NICKEL FREE JEWELRY YOUR SKIN WILL LOVE
Why is Grayling committed to creating nickel free jewelry that is safe for sensitive skin? It’s personal. Our designer, Katy Kippen, is highly allergic to nickel. She created Grayling specifically for stylish women with sensitive skin like hers.
Grayling adheres to standards set forth by the European Union, which are higher than standards set forth by the United States government (1). Our high quality jewelry can be worn by virtually everyone, without a risk of irritation. You shouldn’t have to sacrifice style for comfort. Grayling makes it possible to have both.
Our jewelry is backed by a one-year limited warranty against all defects, including anything in our metal that may bother your skin. So go ahead, give our nickel free designs a try.
THE NITTY GRITTY ON NICKEL ALLERGIES
What causes a nickel allergy? One major cause is piercing. If the object used to pierce the body contains nickel, or a stud contains nickel, skin can become sensitive and an allergic reaction is triggered.
Despite the fact that nickel allergies affect an estimated 17% of women, there is no “cure”. Limiting exposure to items that aren’t nickel free is the only way to manage a nickel allergy (1).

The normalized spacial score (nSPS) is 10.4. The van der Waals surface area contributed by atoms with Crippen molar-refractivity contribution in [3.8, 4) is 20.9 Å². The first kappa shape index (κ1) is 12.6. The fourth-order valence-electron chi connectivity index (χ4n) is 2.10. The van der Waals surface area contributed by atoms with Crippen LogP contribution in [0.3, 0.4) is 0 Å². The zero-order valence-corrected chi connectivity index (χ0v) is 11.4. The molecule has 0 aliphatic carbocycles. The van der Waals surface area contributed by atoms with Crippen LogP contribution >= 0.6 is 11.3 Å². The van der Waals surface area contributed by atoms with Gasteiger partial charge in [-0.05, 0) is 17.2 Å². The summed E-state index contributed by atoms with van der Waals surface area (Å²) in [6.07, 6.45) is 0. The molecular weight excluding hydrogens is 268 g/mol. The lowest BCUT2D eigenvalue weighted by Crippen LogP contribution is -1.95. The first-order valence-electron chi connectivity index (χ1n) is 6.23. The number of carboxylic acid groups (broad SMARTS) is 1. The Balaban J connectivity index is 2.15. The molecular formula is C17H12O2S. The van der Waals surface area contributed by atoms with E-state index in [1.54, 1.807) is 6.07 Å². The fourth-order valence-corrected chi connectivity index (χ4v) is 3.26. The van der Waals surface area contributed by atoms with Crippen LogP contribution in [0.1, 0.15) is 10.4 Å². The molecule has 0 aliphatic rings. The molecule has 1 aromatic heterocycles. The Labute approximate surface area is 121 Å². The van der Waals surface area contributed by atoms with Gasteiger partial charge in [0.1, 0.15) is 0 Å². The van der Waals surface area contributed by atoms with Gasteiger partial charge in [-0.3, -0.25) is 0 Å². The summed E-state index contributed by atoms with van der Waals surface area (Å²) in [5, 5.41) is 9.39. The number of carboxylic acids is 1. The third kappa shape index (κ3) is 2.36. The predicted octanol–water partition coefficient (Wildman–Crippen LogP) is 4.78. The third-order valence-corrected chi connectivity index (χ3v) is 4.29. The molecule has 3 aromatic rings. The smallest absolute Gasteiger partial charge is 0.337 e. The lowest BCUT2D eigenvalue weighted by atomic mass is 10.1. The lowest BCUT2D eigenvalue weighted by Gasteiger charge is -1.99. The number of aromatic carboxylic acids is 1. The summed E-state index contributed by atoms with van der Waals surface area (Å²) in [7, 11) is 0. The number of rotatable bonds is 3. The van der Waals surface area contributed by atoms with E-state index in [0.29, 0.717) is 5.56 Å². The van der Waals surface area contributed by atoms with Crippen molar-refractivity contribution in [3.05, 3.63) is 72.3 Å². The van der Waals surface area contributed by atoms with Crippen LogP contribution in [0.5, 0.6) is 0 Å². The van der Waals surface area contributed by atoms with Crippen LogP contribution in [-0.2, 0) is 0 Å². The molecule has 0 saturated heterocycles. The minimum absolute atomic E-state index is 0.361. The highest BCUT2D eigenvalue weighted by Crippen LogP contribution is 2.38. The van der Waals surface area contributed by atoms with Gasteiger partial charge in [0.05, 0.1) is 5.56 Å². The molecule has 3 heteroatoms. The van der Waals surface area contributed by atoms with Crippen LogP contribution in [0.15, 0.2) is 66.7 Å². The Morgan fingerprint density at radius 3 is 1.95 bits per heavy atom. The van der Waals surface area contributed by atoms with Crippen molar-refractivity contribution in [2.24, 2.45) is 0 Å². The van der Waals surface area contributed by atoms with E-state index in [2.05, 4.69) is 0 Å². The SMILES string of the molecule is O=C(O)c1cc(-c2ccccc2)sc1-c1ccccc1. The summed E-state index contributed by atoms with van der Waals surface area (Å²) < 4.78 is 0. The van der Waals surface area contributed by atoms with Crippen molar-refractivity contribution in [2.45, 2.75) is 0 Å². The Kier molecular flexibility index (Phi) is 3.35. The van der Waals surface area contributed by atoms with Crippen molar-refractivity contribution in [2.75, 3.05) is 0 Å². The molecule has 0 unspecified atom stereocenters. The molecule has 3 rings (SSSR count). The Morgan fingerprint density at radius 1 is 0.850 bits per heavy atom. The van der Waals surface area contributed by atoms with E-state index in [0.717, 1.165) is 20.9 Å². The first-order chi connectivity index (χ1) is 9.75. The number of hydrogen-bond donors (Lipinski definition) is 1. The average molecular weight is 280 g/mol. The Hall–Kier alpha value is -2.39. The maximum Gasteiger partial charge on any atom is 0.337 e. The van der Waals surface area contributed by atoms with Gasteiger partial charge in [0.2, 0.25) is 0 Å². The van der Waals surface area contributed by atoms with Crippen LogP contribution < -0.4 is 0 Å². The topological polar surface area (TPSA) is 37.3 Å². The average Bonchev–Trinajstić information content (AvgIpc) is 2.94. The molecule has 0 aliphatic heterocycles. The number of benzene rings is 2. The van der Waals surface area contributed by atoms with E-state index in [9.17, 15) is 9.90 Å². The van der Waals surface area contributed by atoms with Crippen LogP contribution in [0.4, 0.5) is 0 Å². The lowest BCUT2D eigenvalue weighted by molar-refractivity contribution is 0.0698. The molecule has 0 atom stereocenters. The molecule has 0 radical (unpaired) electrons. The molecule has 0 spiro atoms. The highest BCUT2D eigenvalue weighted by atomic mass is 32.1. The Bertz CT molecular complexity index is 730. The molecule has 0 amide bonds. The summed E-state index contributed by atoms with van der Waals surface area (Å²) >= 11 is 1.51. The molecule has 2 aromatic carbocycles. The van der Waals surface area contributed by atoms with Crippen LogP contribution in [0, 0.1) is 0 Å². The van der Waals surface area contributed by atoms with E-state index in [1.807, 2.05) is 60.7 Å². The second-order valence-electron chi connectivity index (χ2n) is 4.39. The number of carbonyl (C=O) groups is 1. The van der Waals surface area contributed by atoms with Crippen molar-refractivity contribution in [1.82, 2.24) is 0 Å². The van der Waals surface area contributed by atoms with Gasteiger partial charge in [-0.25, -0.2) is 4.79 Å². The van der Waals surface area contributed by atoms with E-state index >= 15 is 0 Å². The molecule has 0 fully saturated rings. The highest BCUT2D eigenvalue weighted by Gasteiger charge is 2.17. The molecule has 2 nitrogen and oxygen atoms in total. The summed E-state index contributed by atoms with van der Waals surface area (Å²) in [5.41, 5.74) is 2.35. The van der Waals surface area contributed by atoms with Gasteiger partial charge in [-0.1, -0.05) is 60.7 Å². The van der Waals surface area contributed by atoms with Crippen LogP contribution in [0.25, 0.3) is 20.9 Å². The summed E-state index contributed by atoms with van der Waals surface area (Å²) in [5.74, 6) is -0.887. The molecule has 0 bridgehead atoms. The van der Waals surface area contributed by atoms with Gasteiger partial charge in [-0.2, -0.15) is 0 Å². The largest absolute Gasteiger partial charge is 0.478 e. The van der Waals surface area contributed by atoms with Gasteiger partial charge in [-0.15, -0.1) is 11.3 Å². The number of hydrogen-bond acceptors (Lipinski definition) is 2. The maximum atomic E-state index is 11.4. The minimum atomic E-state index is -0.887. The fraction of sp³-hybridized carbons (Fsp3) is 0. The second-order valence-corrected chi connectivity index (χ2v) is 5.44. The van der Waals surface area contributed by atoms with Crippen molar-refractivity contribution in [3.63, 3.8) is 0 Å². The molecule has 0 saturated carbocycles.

Nickel allergy affects women 3 to 10 times more than men and is usually due to daily contact with jewelry, garments and wristwatches. Nickel has been the most frequent cause of contact allergies for decades, and jewelry is the number one reason allergic reactions occur (2).
Nickel allergy (or allergic contact dermatitis) occurs when a substance to which you’re sensitive to triggers an immune reaction in your skin. Reactions vary depending on exposure, and range from redness to hives and swelling (3).
1. Torres, Fernanda et al. “Management of Contact Dermatitis due to Nickel Allergy: An Update.” Clinical, cosmetic and investigational dermatology : CCID 2 (2009): 39–48. National Institutes of Health. Web. 02 Oct. 2015.
2. Audrey Kunin, MD. "Hide and Seek: Hidden Causes of Nickel Allergy", The Dr. Oz Show. Dr. Oz. 4 April, 2011. Web. 02 Oct. 2015.
3. Mayo Clinic Staff. "Diseases and Conditions - Contact Dermatitis." Mayo Clinic. 16 July, 2014. Web. 02 oct. 2015.